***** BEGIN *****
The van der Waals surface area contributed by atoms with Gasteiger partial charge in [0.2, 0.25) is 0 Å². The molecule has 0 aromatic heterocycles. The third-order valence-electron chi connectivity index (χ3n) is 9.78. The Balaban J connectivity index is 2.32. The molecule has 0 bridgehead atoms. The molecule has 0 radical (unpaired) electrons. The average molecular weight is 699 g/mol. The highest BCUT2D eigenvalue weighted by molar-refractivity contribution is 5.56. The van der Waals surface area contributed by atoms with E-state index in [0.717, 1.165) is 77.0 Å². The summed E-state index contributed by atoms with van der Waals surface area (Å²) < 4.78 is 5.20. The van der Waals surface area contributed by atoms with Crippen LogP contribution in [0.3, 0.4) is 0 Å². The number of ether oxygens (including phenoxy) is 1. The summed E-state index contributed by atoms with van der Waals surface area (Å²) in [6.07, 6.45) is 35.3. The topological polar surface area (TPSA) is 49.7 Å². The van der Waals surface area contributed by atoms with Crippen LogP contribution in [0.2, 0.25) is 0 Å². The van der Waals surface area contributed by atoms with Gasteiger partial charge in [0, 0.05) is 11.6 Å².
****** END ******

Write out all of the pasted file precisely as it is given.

The van der Waals surface area contributed by atoms with Gasteiger partial charge in [0.2, 0.25) is 0 Å². The molecule has 0 aromatic heterocycles. The third-order valence-electron chi connectivity index (χ3n) is 9.78. The Balaban J connectivity index is 2.32. The molecule has 0 bridgehead atoms. The molecule has 0 radical (unpaired) electrons. The average molecular weight is 699 g/mol. The highest BCUT2D eigenvalue weighted by molar-refractivity contribution is 5.56. The van der Waals surface area contributed by atoms with E-state index in [0.717, 1.165) is 77.0 Å². The summed E-state index contributed by atoms with van der Waals surface area (Å²) < 4.78 is 5.20. The van der Waals surface area contributed by atoms with Crippen LogP contribution in [0.3, 0.4) is 0 Å². The number of ether oxygens (including phenoxy) is 1. The summed E-state index contributed by atoms with van der Waals surface area (Å²) in [6.07, 6.45) is 35.3. The topological polar surface area (TPSA) is 49.7 Å². The van der Waals surface area contributed by atoms with Crippen LogP contribution in [0.2, 0.25) is 0 Å². The van der Waals surface area contributed by atoms with Gasteiger partial charge in [0, 0.05) is 11.6 Å².